When Marie was diagnosed with multiple sclerosis, her partner Tom Curran found himself thrust into the debate surrounding assisted suicide. “MS, technically is not a terminal illness. However, the symptoms of the disease end up killing the patient as the immune system begins to shut down. When Marie was diagnosed with the illness, she knew one thing and one thing only — she wanted to die with dignity, not waste away to nothing.
“We informed ourselves of the symptoms of MS and what could be the eventual outcome, and decided to look for alternative methods to handle the disease when it go too painful — or came to a point where Marie felt she no longer wanted to live.”
Knowing very little about the options available for alternative treatment or resolution to a crippling illness at the time of the diagnosis, Tom began asking questions. Each time he asked a question — he felt he received no answer.
Finally, Tom caught a break. A movement was taking shape in which people afflicted by incurable illnesses, excluding depression or mental illness, were deciding to take their own lives. Tom and Marie found solace in the idea. What Tom got was a whole lot more than he bargained for.
The only place in Europe offering this service is Dignitas in Switzerland. Dignitas offers a service for consenting, competent, terminally ill patients to end their lives. The process is lengthy as the individual must be assessed by physicians and is costly.
However, since it is against the law here in Ireland to assist or aid in suicide, care must be taken in even offering information on the subject or directing an individual to a source. Tom Curran warns: “Offering funds, booking a ticket or even pushing a wheelchair, technically, could constitute aiding in the commission of a crime in assisting a person to travel to Switzerland and could see that person charged with a crime.” The ‘crime’ is covered by the Criminal Law (Suicide) Act 1993.
“In fact, any assistance offered to the afflicted individual in bringing about the end of their life could see the compassionate individual facing criminal charges. Due to this restriction, people travel to Dignitas earlier than is necessary, in order to protect their loved ones from prosecution, by making the arrangements themselves.”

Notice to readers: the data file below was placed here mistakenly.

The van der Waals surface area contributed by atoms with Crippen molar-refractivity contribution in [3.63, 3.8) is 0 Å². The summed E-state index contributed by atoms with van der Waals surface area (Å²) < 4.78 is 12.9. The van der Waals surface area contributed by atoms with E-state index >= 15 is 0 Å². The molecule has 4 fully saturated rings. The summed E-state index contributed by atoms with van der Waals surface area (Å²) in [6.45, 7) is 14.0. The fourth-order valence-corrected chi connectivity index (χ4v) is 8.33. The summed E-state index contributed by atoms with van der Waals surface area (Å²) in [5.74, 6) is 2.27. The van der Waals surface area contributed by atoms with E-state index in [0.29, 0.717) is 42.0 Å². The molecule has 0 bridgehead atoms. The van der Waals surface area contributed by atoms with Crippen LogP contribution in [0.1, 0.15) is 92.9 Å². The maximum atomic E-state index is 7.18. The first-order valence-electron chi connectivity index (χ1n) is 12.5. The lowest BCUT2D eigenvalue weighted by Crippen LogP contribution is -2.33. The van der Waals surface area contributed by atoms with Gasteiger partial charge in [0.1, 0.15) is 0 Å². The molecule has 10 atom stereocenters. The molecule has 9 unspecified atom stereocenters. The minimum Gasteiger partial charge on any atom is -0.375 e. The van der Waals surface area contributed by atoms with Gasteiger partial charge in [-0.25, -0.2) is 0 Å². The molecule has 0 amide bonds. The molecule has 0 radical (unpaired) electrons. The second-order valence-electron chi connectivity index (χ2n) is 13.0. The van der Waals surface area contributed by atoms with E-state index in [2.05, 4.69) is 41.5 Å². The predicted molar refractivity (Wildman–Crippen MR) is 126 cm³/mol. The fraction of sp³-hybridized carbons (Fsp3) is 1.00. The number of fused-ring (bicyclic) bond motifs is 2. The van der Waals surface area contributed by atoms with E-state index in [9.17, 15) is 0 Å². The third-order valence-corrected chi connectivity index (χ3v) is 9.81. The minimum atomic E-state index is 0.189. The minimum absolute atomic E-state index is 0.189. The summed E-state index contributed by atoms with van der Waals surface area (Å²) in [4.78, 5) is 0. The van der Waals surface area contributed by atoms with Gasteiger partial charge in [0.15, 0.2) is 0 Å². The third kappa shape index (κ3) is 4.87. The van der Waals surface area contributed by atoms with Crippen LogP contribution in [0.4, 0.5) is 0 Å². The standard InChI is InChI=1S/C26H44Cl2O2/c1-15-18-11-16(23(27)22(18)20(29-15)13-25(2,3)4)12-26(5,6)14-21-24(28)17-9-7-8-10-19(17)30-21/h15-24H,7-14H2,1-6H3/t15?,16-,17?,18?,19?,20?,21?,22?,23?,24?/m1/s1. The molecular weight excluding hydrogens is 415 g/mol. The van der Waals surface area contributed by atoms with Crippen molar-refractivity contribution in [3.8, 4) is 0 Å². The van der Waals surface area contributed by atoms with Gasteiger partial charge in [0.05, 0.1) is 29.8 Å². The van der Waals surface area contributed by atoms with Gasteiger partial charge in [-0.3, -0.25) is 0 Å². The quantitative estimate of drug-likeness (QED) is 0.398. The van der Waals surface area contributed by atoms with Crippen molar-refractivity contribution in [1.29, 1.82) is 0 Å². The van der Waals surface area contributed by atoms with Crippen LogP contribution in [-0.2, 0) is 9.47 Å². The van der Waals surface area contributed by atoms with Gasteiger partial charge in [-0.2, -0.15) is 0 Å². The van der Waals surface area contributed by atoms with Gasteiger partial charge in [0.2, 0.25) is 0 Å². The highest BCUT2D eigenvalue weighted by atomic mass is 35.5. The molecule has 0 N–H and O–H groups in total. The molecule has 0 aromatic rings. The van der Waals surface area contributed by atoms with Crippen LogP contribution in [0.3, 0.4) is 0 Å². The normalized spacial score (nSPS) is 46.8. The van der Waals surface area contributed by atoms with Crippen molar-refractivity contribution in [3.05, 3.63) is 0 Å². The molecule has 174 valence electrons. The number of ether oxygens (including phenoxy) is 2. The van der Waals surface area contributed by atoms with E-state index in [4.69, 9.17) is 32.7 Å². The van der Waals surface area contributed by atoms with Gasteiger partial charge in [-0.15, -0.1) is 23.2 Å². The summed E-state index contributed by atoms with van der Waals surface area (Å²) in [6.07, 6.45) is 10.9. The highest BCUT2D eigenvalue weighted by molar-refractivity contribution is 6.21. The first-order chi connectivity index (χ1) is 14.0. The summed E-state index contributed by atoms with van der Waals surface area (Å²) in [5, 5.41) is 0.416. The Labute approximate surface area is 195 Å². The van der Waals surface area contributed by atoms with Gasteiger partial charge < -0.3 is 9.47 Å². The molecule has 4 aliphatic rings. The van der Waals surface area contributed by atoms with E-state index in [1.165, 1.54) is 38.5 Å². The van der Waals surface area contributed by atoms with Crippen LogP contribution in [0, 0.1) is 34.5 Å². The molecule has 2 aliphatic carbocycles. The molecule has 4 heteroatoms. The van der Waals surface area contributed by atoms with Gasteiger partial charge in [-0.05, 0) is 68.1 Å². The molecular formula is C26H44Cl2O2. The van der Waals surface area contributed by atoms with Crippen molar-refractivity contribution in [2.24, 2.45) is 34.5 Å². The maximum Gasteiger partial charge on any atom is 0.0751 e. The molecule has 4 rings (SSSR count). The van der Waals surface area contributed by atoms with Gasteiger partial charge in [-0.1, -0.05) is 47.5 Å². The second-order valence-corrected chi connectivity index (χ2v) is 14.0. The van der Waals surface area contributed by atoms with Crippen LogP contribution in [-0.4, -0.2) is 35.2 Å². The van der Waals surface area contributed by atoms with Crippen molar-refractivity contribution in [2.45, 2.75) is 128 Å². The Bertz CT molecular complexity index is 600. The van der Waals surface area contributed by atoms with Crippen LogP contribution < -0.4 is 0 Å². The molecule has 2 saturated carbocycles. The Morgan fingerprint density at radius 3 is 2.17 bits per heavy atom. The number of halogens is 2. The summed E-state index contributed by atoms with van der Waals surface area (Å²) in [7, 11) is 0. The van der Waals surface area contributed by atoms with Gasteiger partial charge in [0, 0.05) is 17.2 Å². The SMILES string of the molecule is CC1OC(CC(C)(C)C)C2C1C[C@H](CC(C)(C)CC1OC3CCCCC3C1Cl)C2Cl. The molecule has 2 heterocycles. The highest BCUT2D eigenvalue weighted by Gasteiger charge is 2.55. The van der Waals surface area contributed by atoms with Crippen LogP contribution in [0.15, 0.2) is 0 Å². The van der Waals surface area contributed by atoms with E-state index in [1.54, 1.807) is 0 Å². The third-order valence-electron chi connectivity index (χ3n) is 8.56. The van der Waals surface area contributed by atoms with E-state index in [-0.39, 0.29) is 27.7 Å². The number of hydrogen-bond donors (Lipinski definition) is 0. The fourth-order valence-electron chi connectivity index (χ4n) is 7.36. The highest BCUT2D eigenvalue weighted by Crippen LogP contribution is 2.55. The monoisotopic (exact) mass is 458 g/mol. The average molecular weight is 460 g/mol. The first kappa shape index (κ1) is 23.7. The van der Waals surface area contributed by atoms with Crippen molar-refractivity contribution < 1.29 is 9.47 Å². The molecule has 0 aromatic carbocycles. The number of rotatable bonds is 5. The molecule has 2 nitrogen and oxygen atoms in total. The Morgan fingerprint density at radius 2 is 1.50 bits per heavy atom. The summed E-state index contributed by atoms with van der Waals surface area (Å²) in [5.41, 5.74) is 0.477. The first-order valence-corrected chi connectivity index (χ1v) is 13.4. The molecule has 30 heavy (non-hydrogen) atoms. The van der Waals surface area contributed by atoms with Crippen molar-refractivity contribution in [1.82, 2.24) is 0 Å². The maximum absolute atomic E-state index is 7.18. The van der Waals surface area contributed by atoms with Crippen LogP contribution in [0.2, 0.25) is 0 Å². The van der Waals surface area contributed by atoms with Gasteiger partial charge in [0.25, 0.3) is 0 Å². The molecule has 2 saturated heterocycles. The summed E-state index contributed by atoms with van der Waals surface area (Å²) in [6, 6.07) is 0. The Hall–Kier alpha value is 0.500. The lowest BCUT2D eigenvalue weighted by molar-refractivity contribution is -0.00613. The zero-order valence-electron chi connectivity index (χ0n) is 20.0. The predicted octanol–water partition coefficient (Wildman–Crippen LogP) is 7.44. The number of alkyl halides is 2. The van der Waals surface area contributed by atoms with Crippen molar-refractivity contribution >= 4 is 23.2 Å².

So far the law has not been tried or tested in this country.
“Oddly enough,” Tom adds, “suicide or attempted suicide is not illegal here in Ireland. But assisting in the death of a suffering loved one is. Currently I am facing an inquiry into the suicide death of a woman who came to me for information. After I explained that I was unable to help, she took her own life and an inquiry is set to take place.”
In the UK the Crown Prosecutor stated that they would take into account the person’s intention when considering whether or not to charge them with an offence against the Crown. But this attitude could change when the lead prosecutor changes. The Office of the DPP in Ireland has not made any statement on the question.
Now Tom works with the Exit International (Europe) organisation, which helps people to die with dignity. This association was founded in Australia and its branch here in Europe meets regularly for people who are terminal, or are supporting a patient. Exit provides information via a book written by the organisation’s founder, Dr Philip Nitschke. Tom says the book offers practical ways in which a person can bring about the end of their own life. “It includes methods to avoid which might be more painful or frightening than others,” he says.
Today, Tom is lovingly caring for his partner Marie, a former university lecturer. He explains how he gave up his own career in the IT business to look after Marie, without one moment’s regret. “I assist her getting dressed, with food preparation and intake, getting into and out of bed and performing all of those daily tasks that so many of us take for granted. Even getting to an interview or appointment can be a challenge these days, as I cannot be away from our home for prolonged periods of time. I love Marie and this is part of our journey.”
Tom and Marie discussed options of what they could do when things got to a point that Marie could no longer manage the crippling effect and pain of the illness. The answer they arrived at was assisted suicide.
Outraged by being excluded from this option in Ireland, Tom has further immersed himself in Exit. “When we present it to people at colleges and universities throughout the Irish state, it seems very well supported. Although progress is very slow, because we have seen only small changes over the past couple of years. We have been invited to speak at law conventions around the country. And earlier this year I was invited by the Christian Brothers to speak to Leaving Cert students.”
But Tom is frustrated with the situation here. “When all hope is lost, and palliative care is the only option for giving your loved one quality of life, why is there no choice for a person to end their own life?
“Since Marie and I have made the decision for her to end her own life when the pain becomes too much, we have been offered a second lease of life. Now we can live life again knowing that Marie will not have to die an undignified death. We get on with life — it is like an insurance policy. I know I will probably get into a lot of trouble if I do help her. If the time does come, the choice is hers, not mine. She may make up her mind or she may never make her mind. She may die quickly without any pain. In that case, we will not have to decide.”
Tom says he is kept going in this movement by knowing that freedom of choice is an important aspect of being a human being. “I am sure most families have been touched by a person dying of a painful illness, and it is a horrific experience for everyone involved. Now people want a choice.”